‘You often forget that those of us who work in the NHS have stories, like the patients we work so hard for. Walking in someone else’s shoes made me think of all my colleagues – we all have our stories.’ A visitor to A Mile in My Shoes, an immersive experience developed by the Empathy Museum, allowing people to step into others’ shoes and see the world through their eyes.
In 2016, the Health Foundation teamed up with the Empathy Museum to develop a collection of stories from people working in and using health and social care in the UK. The result: A Mile in My Shoes, a giant shoe shop housing 35 pairs of shoes, each with a unique audio story.
The exhibit launched in June at the NHS Confederation annual conference in England. Since then we’ve taken it out and about – from the Houses of Parliament to NHS events. We’ve been overwhelmed by the positive response we’ve received and wanted to share some of the history and ideas behind the project, as well as our plans for the future.
Empathy is often neatly summed up as ‘putting yourself in someone else’s shoes’. It’s something people working in health and social care services need to be able to do with the people in their care – thinking about a person’s situation, understanding their perspective and providing care that meets their needs. But how often do we have empathy for health and care professionals?
The story so far
In 2015, the Empathy Museum created the concept of an interactive empathy shoe shop and brought it to the South Bank in London. Visitors were fitted with shoes and given an audio recording of a story to listen to as they walked in someone else’s shoes along the Thames.
Jo Bibby, Director of Strategy and Innovation at the Health Foundation, took some colleagues on a visit to the installation who were so inspired that we began work on a collaborative project with the Empathy Museum.
‘As we were on our visit, it struck me how often people working in health and social care knew very little about the experiences of other people working in other parts of the system.’ recalls Jo.
‘We hoped that through telling these personal stories, we could begin to show the remarkable contribution and challenges faced by those working in and using our health and social care system.
‘We want to promote empathy among policymakers, NHS leaders and those working across the health service and social care. We wanted to help them to develop a better understanding of the experiences of different people and their roles within health and social care services.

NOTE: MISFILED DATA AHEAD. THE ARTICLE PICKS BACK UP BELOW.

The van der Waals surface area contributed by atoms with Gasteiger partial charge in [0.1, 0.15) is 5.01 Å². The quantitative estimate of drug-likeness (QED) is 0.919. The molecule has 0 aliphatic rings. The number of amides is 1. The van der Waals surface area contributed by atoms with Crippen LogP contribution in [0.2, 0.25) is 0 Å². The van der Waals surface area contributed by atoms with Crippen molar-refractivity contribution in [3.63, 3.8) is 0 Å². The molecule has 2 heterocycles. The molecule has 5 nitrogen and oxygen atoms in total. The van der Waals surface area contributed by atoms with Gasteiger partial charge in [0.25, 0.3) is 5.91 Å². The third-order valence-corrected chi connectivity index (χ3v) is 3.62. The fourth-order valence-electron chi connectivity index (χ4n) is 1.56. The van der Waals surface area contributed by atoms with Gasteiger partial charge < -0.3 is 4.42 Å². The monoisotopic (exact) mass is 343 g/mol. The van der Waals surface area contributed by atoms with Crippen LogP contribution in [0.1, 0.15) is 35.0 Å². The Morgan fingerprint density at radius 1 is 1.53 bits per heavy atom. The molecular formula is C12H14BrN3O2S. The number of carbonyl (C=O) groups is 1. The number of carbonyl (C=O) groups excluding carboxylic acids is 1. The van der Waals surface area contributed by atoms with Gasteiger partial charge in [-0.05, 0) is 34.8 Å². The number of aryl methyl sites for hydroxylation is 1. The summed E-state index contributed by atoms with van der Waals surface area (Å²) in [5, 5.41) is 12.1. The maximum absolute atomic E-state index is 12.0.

‘If we don’t understand where our colleagues in other parts of the system are coming from, we will never really be able to join up our services to bring about better health and care for people living in the UK.’
Together with the Empathy Museum, we began to identify and collect stories and shoes from people working across health and social care to create the A Mile in My Shoes health and care experience. The stories showcase how multidimensional people’s lives are: the surgeon who is also a carer, the finance director who is also a patient, the patient who is also a volunteer.
‘Doing the project has definitely made me stop and think about my job. I like doing it better now. I think about it more. And I think about what other people do in their jobs.’ A Mile in My Shoes storyteller
Pop-up shoe shop
We took our giant walk in shoe shop to the NHS Confederation annual conference in June and the Health and Care Innovation Expo in September. At both events, conference delegates took part enthusiastically, and told us how inspiring and moving they found the experience.
We were delighted, in early November, to be able to take A Mile in My Shoes to the House of Commons for a week-long exhibition. We set up our shoe shop in a busy thoroughfare, where MPs, peers and the public passing by could stop and take part.
Our next steps
We are currently planning the exhibitions and events we will take the giant shoe box to in 2017. We are also developing an online experience for A Mile in My Shoes, so more people can experience the project (launching March 2017). To keep in touch with the project, you can sign up for updates at www.amileinmyshoes.org.uk
In the meantime, you can listen to snippets of some of the stories using the audio player below.
‘It's so powerful finding out about someone else's journey. It really makes you think and empathise what other people have gone through.’ A Mile in My Shoes visitor
Audio producers: Olivia Humphreys, Eleanor McDowall, Rachel Simpson and David Waters.